By David Shepardson
(Reuters) – A group representing self-driving car companies is appointing a former U.S. Senate aide as its new head as the industry works to convince U.S. policymakers to speed the deployment of autonomous vehicles and jumpstart stalled legislation.
The Autonomous Vehicle Industry Association (AVIA) has tapped Jeff Farrah as its first executive director, the group told Reuters.
U.S. lawmakers have been divided for years over how to amend current auto safety regulations to encompass self-driving cars, including the scope of consumer and legal protections.
In 2017, the House of Representatives passed legislation to speed the adoption of self-driving cars and bar states from setting performance standards, but the bill never passed the U.S. Senate.
U.S. traffic deaths jumped 10.5% in 2021 to 42,915, marking the highest number killed on American roads in a single-year since 2005.
In an interview, Farrah said it was critical to advance policies to support autonomous vehicles, citing the huge increase in U.S. traffic deaths and wide benefits of self-driving cars to help boost mobility, reduce stress on U.S. supply chains as well as cut vehicle emissions.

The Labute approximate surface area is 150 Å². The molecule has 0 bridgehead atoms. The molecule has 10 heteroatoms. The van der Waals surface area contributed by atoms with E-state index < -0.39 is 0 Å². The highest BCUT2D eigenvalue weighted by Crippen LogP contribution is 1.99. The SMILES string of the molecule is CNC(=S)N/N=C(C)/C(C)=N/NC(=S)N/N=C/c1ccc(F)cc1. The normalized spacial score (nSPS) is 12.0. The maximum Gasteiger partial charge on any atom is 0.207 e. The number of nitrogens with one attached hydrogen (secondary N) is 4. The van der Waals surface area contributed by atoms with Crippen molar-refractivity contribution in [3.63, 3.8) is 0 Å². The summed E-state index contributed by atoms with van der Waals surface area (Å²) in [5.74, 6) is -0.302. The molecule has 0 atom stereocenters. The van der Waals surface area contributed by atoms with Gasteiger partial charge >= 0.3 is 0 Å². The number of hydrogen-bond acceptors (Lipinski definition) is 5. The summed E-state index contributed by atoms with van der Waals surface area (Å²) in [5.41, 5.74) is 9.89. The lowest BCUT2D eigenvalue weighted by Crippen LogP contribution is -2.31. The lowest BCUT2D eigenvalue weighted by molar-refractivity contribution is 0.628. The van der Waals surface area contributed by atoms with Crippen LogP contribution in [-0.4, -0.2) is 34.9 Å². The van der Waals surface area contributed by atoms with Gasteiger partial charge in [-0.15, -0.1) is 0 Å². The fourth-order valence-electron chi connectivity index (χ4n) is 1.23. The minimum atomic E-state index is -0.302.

“We don’t want people to ultimately become desensitized to this,” Farrah said. “It doesn’t have to be this way at all. This is something where technology should be doing more.”
The group notes computer-driven cars “are never drunk, distracted or drowsy driver conditions that cause thousands of crashes.”
AVIA members includes Argo AI — backed by Ford Motor Co and Volkswagen AG — Aurora, General Motors Cruise unit, Ford, Lyft, TuSimple, Uber, Volvo Cars, Alphabet’s Waymo and Zoox, a unit of Amazon.com.
In August, U.S. House members launched a bipartisan effort to help revive stalled legislative efforts to boost self-driving vehicles.
“We need legislation that really promotes American global competitiveness,” Farrah said.
In July, the National Highway Traffic Safety Administration said GM’s Cruise and Ford sought exemptions to deploy up to 2,500 self-driving vehicles annually without human controls. Those petitions are still pending.
A group representing lawyers has said it opposes “any legislation that exempts the driverless car industry from basic safety standards.”
The Transportation Trades Department for the AFL-CIO, told U.S. lawmakers in 2021 that autonomous vehicles place “millions of jobs at risk” and any self-driving legislation should not apply to commercial trucks.
(Reporting by David Shepardson; Editing by Bernadette Baum)